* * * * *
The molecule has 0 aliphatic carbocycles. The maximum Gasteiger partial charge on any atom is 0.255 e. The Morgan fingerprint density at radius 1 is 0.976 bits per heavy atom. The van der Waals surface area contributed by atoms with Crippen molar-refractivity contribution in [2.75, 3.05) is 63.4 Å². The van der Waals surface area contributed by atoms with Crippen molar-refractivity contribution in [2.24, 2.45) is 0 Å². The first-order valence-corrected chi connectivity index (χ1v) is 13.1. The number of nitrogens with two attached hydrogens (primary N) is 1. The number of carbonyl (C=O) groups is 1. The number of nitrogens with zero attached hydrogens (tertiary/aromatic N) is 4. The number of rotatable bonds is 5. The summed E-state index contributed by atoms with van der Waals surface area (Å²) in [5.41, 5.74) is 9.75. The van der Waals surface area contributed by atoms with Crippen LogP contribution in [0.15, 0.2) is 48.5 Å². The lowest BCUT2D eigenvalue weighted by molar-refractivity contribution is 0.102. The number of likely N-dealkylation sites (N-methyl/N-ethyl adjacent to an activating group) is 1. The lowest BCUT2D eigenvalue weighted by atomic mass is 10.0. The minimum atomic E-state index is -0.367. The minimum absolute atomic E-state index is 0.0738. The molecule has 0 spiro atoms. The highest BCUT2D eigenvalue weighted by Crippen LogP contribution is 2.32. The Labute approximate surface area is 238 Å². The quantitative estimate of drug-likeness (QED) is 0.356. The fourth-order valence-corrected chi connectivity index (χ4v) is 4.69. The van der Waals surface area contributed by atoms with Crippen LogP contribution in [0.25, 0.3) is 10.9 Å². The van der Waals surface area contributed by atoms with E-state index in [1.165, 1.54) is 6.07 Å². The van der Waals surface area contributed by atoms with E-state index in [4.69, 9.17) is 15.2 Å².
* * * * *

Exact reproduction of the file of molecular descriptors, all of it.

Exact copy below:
The molecule has 0 aliphatic carbocycles. The maximum Gasteiger partial charge on any atom is 0.255 e. The Morgan fingerprint density at radius 1 is 0.976 bits per heavy atom. The van der Waals surface area contributed by atoms with Crippen molar-refractivity contribution in [2.75, 3.05) is 63.4 Å². The van der Waals surface area contributed by atoms with Crippen molar-refractivity contribution in [2.24, 2.45) is 0 Å². The first-order valence-corrected chi connectivity index (χ1v) is 13.1. The number of nitrogens with two attached hydrogens (primary N) is 1. The number of carbonyl (C=O) groups is 1. The number of nitrogens with zero attached hydrogens (tertiary/aromatic N) is 4. The number of rotatable bonds is 5. The summed E-state index contributed by atoms with van der Waals surface area (Å²) in [5.41, 5.74) is 9.75. The van der Waals surface area contributed by atoms with Crippen LogP contribution in [0.15, 0.2) is 48.5 Å². The lowest BCUT2D eigenvalue weighted by molar-refractivity contribution is 0.102. The number of likely N-dealkylation sites (N-methyl/N-ethyl adjacent to an activating group) is 1. The lowest BCUT2D eigenvalue weighted by atomic mass is 10.0. The minimum atomic E-state index is -0.367. The minimum absolute atomic E-state index is 0.0738. The molecule has 0 spiro atoms. The highest BCUT2D eigenvalue weighted by Crippen LogP contribution is 2.32. The Labute approximate surface area is 238 Å². The quantitative estimate of drug-likeness (QED) is 0.356. The fourth-order valence-corrected chi connectivity index (χ4v) is 4.69. The van der Waals surface area contributed by atoms with Crippen LogP contribution in [0.25, 0.3) is 10.9 Å². The van der Waals surface area contributed by atoms with E-state index in [1.165, 1.54) is 6.07 Å². The van der Waals surface area contributed by atoms with E-state index in [4.69, 9.17) is 15.2 Å².